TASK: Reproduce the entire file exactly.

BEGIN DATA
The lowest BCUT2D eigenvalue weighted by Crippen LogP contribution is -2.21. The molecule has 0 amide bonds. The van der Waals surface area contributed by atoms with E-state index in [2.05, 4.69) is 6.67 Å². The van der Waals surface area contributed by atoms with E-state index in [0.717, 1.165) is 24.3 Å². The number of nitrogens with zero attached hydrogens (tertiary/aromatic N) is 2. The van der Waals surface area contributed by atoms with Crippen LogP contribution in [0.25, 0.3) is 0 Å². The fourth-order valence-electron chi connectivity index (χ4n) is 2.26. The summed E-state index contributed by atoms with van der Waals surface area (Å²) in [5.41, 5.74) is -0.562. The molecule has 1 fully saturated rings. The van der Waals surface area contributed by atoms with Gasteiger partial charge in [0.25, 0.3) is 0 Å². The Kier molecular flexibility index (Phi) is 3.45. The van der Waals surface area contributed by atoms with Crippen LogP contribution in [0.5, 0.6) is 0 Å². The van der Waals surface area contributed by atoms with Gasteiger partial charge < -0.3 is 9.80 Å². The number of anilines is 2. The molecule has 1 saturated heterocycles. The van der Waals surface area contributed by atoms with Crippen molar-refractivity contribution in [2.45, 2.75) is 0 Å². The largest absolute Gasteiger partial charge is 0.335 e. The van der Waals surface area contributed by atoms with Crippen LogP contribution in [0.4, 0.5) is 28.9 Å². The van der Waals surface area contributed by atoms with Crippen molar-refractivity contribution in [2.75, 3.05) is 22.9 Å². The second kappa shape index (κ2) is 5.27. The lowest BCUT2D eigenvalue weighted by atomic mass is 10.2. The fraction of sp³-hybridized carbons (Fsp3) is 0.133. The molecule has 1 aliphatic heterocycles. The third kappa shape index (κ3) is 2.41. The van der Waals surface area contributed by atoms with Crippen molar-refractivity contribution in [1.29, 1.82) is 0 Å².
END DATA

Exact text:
The lowest BCUT2D eigenvalue weighted by Crippen LogP contribution is -2.21. The molecule has 0 amide bonds. The van der Waals surface area contributed by atoms with E-state index in [2.05, 4.69) is 6.67 Å². The van der Waals surface area contributed by atoms with E-state index in [0.717, 1.165) is 24.3 Å². The number of nitrogens with zero attached hydrogens (tertiary/aromatic N) is 2. The van der Waals surface area contributed by atoms with Crippen LogP contribution in [0.25, 0.3) is 0 Å². The fourth-order valence-electron chi connectivity index (χ4n) is 2.26. The summed E-state index contributed by atoms with van der Waals surface area (Å²) in [5.41, 5.74) is -0.562. The molecule has 1 fully saturated rings. The van der Waals surface area contributed by atoms with Gasteiger partial charge in [0.25, 0.3) is 0 Å². The Kier molecular flexibility index (Phi) is 3.45. The van der Waals surface area contributed by atoms with Crippen LogP contribution in [0.5, 0.6) is 0 Å². The van der Waals surface area contributed by atoms with Gasteiger partial charge < -0.3 is 9.80 Å². The number of anilines is 2. The molecule has 1 saturated heterocycles. The van der Waals surface area contributed by atoms with Crippen molar-refractivity contribution in [2.45, 2.75) is 0 Å². The largest absolute Gasteiger partial charge is 0.335 e. The van der Waals surface area contributed by atoms with Crippen LogP contribution in [0.4, 0.5) is 28.9 Å². The van der Waals surface area contributed by atoms with Crippen molar-refractivity contribution in [2.75, 3.05) is 22.9 Å². The second kappa shape index (κ2) is 5.27. The lowest BCUT2D eigenvalue weighted by atomic mass is 10.2. The fraction of sp³-hybridized carbons (Fsp3) is 0.133. The molecule has 1 aliphatic heterocycles. The third kappa shape index (κ3) is 2.41. The van der Waals surface area contributed by atoms with Crippen molar-refractivity contribution in [1.29, 1.82) is 0 Å².